Use of Staged Molecular Analysis to Determine Causes of Unexplained Central Nervous System Infections - Vol. 19 No. 9 - September 2013 - Emerging Infectious Disease journal - CDC
Table of Contents
Volume 19, Number 9–September 2013
Volume 19, Number 9—September 2013
Use of Staged Molecular Analysis to Determine Causes of Unexplained Central Nervous System Infections
Central nervous system (CNS) infections pose a diagnostic challenge because clinical manifestations are not typically pathognomonic for specific pathogens, and a wide range of agents can be causative. An infectious cause of encephalitis is determined for < 40%–70% of cases worldwide (1–5). Culture is of limited use, particularly for viral infections. In recent studies, only 1.9% of cerebrospinal fluid (CSF) viral cultures were positive (3), and < 0.1% of CSF cultures recovered viruses other than enteroviruses or herpesviruses (6).
AbstractNo agent is implicated in most central nervous system (CNS) infections. To investigate cerebrospinal fluid samples from patients with CNS infections of unknown cause in 1 hospital in Taiwan, we used a staged molecular approach, incorporating techniques including multiplex MassTag PCR, 16S rRNA PCR, DNA microarray, and high-throughput pyrosequencing. We determined the infectious agent for 31 (24%) of 131 previously negative samples. Candidate pathogens were identified for 25 (27%) of 94 unexplained meningitis cases and 6 (16%) of 37 unexplained encephalitis cases. Epstein-Barr virus (18 infections) accounted for most of the identified agents in unexplained meningitis cases, followed by Escherichia coli (5), enterovirus (2), human herpesvirus 2 (1), and Mycobacterium tuberculosis. Herpesviruses were identified in samples from patients with unexplained encephalitis cases, including varicella-zoster virus (3 infections), human herpesvirus 1 (2), and cytomegalovirus (1). Our study confirms the power of multiplex MassTag PCR as a rapid diagnostic tool for identifying pathogens causing unexplained CNS infections.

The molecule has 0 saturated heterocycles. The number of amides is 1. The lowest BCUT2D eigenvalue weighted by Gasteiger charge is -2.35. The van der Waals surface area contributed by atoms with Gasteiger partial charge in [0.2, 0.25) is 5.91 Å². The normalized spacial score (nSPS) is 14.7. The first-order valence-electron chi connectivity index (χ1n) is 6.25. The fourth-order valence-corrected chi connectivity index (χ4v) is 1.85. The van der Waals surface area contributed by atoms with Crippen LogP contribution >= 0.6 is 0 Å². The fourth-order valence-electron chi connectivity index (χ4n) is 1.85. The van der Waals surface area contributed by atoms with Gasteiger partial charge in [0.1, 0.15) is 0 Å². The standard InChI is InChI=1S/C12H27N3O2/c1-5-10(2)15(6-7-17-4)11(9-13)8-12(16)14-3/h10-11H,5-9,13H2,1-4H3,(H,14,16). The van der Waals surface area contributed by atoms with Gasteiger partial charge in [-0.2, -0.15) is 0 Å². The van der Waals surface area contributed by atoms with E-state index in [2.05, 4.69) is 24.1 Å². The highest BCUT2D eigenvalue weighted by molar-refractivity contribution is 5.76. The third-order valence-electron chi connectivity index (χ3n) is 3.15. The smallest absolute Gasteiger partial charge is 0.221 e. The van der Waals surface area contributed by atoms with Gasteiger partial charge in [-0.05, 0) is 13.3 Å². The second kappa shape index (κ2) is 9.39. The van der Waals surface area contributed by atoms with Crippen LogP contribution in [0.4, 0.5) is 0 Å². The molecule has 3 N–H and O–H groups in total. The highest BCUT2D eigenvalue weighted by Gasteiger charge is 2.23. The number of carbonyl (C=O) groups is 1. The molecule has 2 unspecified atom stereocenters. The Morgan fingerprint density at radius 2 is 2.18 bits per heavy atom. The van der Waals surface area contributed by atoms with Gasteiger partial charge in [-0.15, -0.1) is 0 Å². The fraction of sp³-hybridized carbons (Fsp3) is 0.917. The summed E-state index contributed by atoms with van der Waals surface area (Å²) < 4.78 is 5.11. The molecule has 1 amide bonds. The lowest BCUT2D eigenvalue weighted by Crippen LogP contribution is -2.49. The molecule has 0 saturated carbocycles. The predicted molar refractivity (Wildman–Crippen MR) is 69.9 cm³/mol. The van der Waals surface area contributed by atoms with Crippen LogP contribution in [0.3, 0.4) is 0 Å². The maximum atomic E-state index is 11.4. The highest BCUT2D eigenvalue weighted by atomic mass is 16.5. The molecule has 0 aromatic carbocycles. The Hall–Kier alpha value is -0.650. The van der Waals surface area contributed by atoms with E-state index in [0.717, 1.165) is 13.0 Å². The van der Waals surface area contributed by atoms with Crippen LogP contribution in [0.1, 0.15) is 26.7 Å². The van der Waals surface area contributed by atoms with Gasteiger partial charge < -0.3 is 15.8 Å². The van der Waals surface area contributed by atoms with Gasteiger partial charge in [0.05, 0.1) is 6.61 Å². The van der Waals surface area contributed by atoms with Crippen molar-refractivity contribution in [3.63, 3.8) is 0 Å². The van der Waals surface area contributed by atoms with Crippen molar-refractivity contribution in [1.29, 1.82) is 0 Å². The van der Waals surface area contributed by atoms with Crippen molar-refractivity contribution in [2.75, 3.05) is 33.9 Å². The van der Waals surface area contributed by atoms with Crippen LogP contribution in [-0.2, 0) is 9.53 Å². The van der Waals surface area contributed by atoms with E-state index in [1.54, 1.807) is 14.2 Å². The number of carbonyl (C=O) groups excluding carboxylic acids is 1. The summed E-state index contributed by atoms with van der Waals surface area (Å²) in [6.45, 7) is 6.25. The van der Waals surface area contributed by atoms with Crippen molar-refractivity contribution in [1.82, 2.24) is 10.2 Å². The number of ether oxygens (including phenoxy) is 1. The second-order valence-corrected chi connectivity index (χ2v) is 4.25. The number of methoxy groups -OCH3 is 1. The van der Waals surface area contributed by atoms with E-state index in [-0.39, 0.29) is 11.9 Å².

PCR enables sensitive detection of microbial nucleic acids in clinical samples, which may be useful for identifying pathogens that are nonviable, uncultivable, or fastidious. MassTag PCR is a multiplex platform that enables inexpensive, sensitive, and simultaneous detection of multiple pathogens (7–10). Originally implemented for differential diagnosis of respiratory tract infections (7), MassTag PCR has been expanded to several syndrome-based panels for differential diagnosis of hemorrhagic fever and for detection of tick-borne pathogens (9,11).
Amplification and sequencing of the 16S ribosomal RNA (rRNA) gene is a well-established technique for identifying bacterial pathogens (12). Broad-range 16S rRNA PCR with subsequent sequencing is superior to bacterial culture for diagnosing bacterial meningitis, with a sensitivity of 86% and a specificity of 97% (13). It is particularly useful for slow-growing bacteria (e.g., Mycobacterium tuberculosis) and for diagnosis of cases that remain culture-negative as a result of antimicrobial drug treatment before lumbar puncture.
Microarray technology also has been applied to the detection and identification of infectious diseases (10,14) and has the potential to test for virtually all known viruses, bacteria, fungi, and parasites (15).The advent of high-throughput sequencing affords unique opportunities for pathogen surveillance and discovery with regard to CNS infections. We have successfully used high-throughput sequencing to identify causative agents of disease for patients with transplant-associated encephalopathy (16) and encephalitis associated with agammaglobulinemia (17).
Our staged molecular approach used complementary tools for pathogen detection and discovery that include syndrome-based multiplex PCRs, DNA microarray, and high-throughput sequencing (18). We report the results of our investigation of CNS infections of unknown cause in 1 hospital in Taiwan, which we conducted by using MassTag PCR, 16S rRNA PCR, DNA microarray, and high-throughput sequencing.